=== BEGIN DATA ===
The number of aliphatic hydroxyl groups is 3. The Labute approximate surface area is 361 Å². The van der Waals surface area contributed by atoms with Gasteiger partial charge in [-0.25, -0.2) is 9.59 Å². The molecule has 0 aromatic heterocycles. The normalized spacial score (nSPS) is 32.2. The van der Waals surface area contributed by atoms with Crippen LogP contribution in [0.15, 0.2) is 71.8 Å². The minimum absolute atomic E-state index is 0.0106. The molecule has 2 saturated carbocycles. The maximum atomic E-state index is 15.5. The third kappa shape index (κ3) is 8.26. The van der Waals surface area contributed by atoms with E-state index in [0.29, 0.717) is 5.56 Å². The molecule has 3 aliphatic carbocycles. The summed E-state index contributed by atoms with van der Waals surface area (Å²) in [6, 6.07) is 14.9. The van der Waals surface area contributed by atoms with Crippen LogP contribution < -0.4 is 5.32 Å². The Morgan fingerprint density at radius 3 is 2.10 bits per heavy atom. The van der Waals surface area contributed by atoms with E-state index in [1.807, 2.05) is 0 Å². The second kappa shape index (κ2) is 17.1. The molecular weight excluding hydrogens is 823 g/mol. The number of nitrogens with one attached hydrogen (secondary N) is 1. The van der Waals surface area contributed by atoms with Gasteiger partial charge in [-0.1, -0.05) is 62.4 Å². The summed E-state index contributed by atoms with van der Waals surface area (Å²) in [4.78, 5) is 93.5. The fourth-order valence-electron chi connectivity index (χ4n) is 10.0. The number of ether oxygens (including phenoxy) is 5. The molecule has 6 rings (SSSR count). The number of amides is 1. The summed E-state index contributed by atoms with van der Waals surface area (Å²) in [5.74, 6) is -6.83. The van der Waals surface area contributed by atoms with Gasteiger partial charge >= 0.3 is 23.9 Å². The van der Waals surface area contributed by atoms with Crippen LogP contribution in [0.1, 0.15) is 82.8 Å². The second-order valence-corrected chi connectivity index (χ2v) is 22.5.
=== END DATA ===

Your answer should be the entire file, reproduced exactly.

The number of aliphatic hydroxyl groups is 3. The Labute approximate surface area is 361 Å². The van der Waals surface area contributed by atoms with Gasteiger partial charge in [-0.25, -0.2) is 9.59 Å². The molecule has 0 aromatic heterocycles. The normalized spacial score (nSPS) is 32.2. The van der Waals surface area contributed by atoms with Crippen LogP contribution in [0.15, 0.2) is 71.8 Å². The minimum absolute atomic E-state index is 0.0106. The molecule has 2 saturated carbocycles. The maximum atomic E-state index is 15.5. The third kappa shape index (κ3) is 8.26. The van der Waals surface area contributed by atoms with E-state index in [0.29, 0.717) is 5.56 Å². The molecule has 3 aliphatic carbocycles. The summed E-state index contributed by atoms with van der Waals surface area (Å²) in [6, 6.07) is 14.9. The van der Waals surface area contributed by atoms with Crippen LogP contribution < -0.4 is 5.32 Å². The Morgan fingerprint density at radius 3 is 2.10 bits per heavy atom. The van der Waals surface area contributed by atoms with E-state index in [1.807, 2.05) is 0 Å². The second kappa shape index (κ2) is 17.1. The molecular weight excluding hydrogens is 823 g/mol. The number of nitrogens with one attached hydrogen (secondary N) is 1. The van der Waals surface area contributed by atoms with Gasteiger partial charge in [-0.1, -0.05) is 62.4 Å². The summed E-state index contributed by atoms with van der Waals surface area (Å²) in [4.78, 5) is 93.5. The fourth-order valence-electron chi connectivity index (χ4n) is 10.0. The number of ether oxygens (including phenoxy) is 5. The molecule has 6 rings (SSSR count). The number of amides is 1. The summed E-state index contributed by atoms with van der Waals surface area (Å²) in [5.74, 6) is -6.83. The van der Waals surface area contributed by atoms with Gasteiger partial charge >= 0.3 is 23.9 Å². The van der Waals surface area contributed by atoms with Crippen LogP contribution in [0.1, 0.15) is 82.8 Å². The second-order valence-corrected chi connectivity index (χ2v) is 22.5.